I used to love Boston Market. So I was a tiny bit addicted to its gravy. Sure, the chicken was healthy and the apples were rather good. But I really loved that gravy.
Boston Market made changes some time back to its gravy to make it healthier, and my interest in the restaurant dropped about 90%.
So when I heard that Boston Market was going to lower its sodium levels in its food, I wondered what they would do to the other 10% of my interest.
The salt in the food isn't the only concern. Boston Market is getting rid of the salt shakers on the tables. I haven't used a regular salt shaker at a chain restaurant since I was a child — seasoned salt has been an exception, but only on rare occasions.
Gravy has been on my mind this year between poutine and fries/gravy in my Canadian trips. Gravy combines flour (carbohydrates) and butter (fat), and who knows what else was in Boston Market's old gravy recipe to make it taste marvelous.
Gravy is completely unnecessary yet on occasion, the sauce adds to a dish. Or dominates a dish — does anybody know what the mashed potatoes at Boston Market taste like without the gravy. Maybe slightly above the quality of the potatoes at KFC.
While I can't prove that the taste difference in the gravy had anything to do with reduced salt, my taste buds would swear it's true. While not a completely reliable source, my taste buds have had a lot of experience.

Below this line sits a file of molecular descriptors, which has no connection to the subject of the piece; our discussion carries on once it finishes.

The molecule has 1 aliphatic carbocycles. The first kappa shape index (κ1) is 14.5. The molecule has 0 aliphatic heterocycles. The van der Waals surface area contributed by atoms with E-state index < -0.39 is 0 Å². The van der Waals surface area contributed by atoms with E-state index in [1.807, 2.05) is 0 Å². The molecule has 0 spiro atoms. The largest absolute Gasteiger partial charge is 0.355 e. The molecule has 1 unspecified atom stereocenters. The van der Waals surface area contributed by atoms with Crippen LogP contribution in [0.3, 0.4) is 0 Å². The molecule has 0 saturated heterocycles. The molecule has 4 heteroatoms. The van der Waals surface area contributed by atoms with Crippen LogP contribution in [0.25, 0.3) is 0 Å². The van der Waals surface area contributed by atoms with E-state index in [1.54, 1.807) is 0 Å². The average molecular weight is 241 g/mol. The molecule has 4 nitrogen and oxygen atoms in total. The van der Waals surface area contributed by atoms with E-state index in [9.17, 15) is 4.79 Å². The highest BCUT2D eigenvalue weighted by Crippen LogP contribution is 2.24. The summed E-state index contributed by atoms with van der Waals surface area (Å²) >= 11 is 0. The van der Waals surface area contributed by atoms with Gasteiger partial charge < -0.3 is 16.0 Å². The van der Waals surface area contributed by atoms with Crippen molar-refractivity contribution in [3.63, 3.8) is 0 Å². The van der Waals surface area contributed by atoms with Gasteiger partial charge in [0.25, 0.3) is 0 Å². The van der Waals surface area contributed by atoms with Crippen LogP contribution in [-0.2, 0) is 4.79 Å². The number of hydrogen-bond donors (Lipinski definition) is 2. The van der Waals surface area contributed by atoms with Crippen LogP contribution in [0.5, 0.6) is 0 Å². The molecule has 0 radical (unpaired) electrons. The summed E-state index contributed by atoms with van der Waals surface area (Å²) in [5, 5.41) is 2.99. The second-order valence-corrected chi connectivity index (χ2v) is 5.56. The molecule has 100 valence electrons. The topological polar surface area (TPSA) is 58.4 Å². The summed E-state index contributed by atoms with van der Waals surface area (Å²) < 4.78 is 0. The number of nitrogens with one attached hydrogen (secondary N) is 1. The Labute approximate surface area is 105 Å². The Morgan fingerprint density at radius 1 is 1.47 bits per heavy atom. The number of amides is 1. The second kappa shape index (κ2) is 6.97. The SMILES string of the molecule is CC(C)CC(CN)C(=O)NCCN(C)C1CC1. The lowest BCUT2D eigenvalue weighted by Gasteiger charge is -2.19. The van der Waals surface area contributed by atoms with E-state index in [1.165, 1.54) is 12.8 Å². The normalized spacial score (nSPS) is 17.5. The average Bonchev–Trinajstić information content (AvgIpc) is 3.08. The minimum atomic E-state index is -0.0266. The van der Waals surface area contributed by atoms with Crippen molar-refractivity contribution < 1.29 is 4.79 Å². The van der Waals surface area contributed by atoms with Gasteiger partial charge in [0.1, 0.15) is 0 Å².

Chain restaurant food is generally too salty by my taste. So the idea of reducing salt in the food is an overall good thing. Of course, you could eliminate the salt in the food and add gravy to make up for the lost salt.
The few times I indulge in McDonald's fries involves me knocking off chunks of excess salt off my fingers. My blood pressure literally goes up when I watch the employee oversalt the fries.
The company will remove salt shakers immediately, but stretch out the reduction in sodium — at least 15% by the end of 2014, and a 20% cut in signature items such as mashed potatoes, macaroni and cheese, and rotisserie chicken over the next 6 months. Seems like that should be the other way around. Reduce the sodium, then get rid of the salt shakers.
Getting rid of the salt shakers will just provoke people to bring in their own salt. And they will. Guaranteed. Maybe the small flat to-go containers. Maybe an actual salt shaker. That will happen.
We need to get used to have reduced sodium in our food. We don't live in an era where salt is required to keep food fresh. We also need to balance that with individual choice. Instead of salt shakers, those miniature containers would demonstrate the impact of salt (even if they are terribly wasteful). But restaurants need to supply salt as an option for consumers. Pepper, too.
Salt for flavor is a wonderful thing. Salt as a way to encourage people to eat more and drink more leads down a dangerous path, not just from a health standpoint. Tricking people into consuming more is bad food preparation. Just enough salt for flavor makes food taste better, and taste should be ultimately what you are trying to accomplish.
The Boston Market gravy has less sodium but at a price. The irony is that the gravy still has salt, but not enough to taste good and too much to eat otherwise. Finding the Balance of Food requires figuring out the balance of salt.